Método: Se obtuvieron 14,07 % de extracto acuoso y 23,0 % de extracto alcohólico de las hojas secas de T. riparia. Las saponinas se aislaron del extracto acuoso y los taninos se aislaron del extracto alcohólico después de confirmar su presencia mediante la formación de espuma para las saponinas y la prueba con cloruro férrico para los taninos. Se dividieron 60 gusanos Ascaris suum en 10 grupos; ocho experimentales y dos controles (negativo y positivo). Los grupos experimentales fueron expuestos a diferentes concentraciones de los extractos (40 mg/ml, 80 mg/ml y 120 mg/ml) preparados con solución fisiológica Goodwin que se usó también como control negativo. El control positivo fue albendazol 80 mg/mL. Se empleó la prueba de motilidad para determinar la actividad antihelmíntica. Se realizó la prueba de Chi-cuadrado y se consideraron significativos los valores menores que 0,05.
Resultados: Las saponinas y los taninos se detectaron en concentraciones altas y moderadas en los extractos acuosos y alcohólicos de las hojas de T. riparia, respectivamente. Los metabolitos crudos revelaron acción antihelmíntica en dependencia de la dosis. Las saponinas y los taninos mostraron efecto antihelmíntico y no se encontraron diferencias significativas entre el efecto de ambos metabolitos aislados ni entre ellos y el control positivo.
Conclusiones: Las saponinas y los taninos aislados de las hojas de T. riparia pueden ser los responsables del efecto antihelmíntico de la planta. El poder antihelmíntico de las saponinas, los taninos y el albendazol es similar.

Palabras clave: actividad antihelmíntica; actividad ascaricida; Tetradenia riparia; saponinas; taninos; motilitidad.



Recibido: 24/07/2016
Aprobado: 10/08/2018




More than one billion people are infected with helminthes in developing countries causing substantial morbidity and hundreds of thousands of deaths annually. Helminths also plague livestock in developing and developed countries.(1,2) A study conducted in 2005 among 20,185 school children in Uganda revealed that 6.3 %, 5.0 %, 43.5 % were infected with Ascaris lumbricoides, Trichuris trichiura and hookworms respectively.(3)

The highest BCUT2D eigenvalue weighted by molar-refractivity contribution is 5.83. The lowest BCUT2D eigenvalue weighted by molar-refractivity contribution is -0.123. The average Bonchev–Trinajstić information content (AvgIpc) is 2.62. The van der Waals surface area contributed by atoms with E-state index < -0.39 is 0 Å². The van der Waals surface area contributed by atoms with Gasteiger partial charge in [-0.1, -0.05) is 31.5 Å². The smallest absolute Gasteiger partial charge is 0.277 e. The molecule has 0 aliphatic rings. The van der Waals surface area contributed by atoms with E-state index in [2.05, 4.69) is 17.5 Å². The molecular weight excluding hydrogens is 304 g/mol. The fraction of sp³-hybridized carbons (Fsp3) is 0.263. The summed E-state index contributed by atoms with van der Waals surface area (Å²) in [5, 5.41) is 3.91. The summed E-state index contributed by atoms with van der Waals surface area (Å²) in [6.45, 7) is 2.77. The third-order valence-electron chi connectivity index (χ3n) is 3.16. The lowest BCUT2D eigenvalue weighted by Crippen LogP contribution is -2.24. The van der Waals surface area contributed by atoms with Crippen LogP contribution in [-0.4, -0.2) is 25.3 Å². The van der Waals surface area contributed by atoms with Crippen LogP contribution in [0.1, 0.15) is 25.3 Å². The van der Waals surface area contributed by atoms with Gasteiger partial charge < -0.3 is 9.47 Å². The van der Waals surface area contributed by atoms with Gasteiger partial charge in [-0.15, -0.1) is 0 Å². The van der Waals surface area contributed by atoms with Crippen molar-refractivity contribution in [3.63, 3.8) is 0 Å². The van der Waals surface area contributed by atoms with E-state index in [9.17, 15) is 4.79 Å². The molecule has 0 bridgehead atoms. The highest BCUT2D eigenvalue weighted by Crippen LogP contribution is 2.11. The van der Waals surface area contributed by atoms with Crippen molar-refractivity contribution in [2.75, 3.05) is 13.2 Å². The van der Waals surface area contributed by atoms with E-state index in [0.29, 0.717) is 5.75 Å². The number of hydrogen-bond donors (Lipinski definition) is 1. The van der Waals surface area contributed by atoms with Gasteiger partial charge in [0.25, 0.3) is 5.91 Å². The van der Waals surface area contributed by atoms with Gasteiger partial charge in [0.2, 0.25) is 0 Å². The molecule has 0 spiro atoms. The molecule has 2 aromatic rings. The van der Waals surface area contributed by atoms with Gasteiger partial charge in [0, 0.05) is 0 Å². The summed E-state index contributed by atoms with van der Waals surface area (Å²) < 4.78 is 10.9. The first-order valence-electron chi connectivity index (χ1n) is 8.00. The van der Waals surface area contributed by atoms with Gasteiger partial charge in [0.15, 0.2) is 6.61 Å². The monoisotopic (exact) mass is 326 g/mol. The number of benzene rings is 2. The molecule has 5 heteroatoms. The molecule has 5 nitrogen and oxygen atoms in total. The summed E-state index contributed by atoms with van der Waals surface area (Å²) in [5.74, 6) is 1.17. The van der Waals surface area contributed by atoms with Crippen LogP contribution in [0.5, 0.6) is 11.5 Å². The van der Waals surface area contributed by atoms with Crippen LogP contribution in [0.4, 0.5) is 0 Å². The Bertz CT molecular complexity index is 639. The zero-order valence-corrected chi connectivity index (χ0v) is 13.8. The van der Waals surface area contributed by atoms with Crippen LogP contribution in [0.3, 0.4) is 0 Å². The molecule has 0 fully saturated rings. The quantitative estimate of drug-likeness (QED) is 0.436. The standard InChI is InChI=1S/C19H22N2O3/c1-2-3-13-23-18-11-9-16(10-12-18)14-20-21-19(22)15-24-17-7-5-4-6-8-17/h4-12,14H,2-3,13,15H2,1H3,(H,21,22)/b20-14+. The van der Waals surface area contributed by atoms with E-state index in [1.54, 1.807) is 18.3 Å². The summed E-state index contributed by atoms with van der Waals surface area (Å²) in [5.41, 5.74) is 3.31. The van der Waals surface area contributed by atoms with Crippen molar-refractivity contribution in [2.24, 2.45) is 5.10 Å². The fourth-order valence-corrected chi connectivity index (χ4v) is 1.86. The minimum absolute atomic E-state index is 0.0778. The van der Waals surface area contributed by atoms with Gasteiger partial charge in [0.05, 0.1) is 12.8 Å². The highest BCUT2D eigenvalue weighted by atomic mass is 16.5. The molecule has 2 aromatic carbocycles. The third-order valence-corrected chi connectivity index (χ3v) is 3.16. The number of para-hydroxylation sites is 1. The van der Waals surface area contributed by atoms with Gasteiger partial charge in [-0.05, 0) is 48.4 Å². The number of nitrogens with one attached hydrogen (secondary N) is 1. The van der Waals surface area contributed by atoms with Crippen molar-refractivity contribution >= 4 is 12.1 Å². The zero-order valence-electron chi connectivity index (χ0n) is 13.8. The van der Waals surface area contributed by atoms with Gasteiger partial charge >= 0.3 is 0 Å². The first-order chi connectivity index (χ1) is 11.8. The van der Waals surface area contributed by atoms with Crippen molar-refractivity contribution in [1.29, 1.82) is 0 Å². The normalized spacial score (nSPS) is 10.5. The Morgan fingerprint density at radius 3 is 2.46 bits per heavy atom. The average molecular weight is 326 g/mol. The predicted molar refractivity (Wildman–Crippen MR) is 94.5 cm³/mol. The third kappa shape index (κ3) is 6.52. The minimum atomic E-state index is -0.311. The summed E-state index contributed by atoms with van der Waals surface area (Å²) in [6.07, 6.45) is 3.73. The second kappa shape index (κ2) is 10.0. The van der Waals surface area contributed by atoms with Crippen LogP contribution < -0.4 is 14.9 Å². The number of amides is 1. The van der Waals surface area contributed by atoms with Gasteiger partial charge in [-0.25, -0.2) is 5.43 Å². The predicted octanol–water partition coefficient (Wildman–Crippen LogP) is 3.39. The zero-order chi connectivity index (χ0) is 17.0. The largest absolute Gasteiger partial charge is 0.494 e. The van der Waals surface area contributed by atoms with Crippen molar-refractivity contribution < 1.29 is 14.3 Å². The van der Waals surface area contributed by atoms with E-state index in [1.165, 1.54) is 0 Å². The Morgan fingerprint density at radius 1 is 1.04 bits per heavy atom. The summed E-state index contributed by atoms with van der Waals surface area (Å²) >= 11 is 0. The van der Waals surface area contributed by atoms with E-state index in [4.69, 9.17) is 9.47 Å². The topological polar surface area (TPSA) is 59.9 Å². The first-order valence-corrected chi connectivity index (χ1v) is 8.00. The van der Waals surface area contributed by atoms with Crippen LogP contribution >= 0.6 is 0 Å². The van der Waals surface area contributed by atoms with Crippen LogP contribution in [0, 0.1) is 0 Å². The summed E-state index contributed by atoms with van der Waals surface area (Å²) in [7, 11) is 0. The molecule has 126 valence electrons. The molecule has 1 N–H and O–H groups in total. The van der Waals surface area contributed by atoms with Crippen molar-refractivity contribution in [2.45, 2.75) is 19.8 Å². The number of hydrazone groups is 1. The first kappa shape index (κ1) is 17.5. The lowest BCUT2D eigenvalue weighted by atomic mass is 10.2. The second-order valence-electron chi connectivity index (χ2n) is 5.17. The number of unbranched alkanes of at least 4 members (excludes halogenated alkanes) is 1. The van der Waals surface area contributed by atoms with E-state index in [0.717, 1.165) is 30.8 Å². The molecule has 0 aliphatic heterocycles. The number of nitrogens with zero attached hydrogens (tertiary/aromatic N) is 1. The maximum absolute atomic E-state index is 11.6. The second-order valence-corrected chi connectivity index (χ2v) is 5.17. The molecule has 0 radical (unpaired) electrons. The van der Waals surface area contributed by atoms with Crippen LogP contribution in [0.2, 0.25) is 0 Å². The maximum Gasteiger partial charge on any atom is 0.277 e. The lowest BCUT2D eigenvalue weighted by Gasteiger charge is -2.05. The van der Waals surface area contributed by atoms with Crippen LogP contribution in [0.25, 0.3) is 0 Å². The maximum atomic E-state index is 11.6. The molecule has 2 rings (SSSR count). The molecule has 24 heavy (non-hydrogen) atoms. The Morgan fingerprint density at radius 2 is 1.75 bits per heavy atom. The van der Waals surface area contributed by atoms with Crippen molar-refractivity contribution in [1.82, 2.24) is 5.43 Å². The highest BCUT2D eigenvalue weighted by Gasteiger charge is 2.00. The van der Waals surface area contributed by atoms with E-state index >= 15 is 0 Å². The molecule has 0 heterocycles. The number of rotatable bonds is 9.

Despite the impact of helminthes on public health and economies, the antihelminthic pharmacopeia is not extensive. Besides, whereas chemotherapy is available for infection with most parasitic helminthes, widespread use of antihelminthic drugs has resulted in the emergence of drug resistance.2 Therefore, new treatment options for helminthes infections are urgently needed. This includes ethno-pharmacological practices such as treatment with natural plant extracts which are at a low cost, access to large amounts of raw material and easy integration into traditional cultural practice. Previous studies have indicated that several plants in Uganda are used in treatment of livestock and human's helminthes although some are considered to be more potent than others.(4) A study conducted in Kampala, Uganda, identified twenty-one plants through preliminary field surveys and seven were selected for in vitro anti-helminthic activity against Ascaris suum. Of the seven plants that were initially screened, five gave appreciable positive results. Tetradenia riparia (Hochst.) Codd [Lamiaceae] was the most potent among the plants screened and the isolation of the secondary metabolites that may be responsible for the antihelminthic activity of the plant was recommended, among them saponins and tannins were included.(5)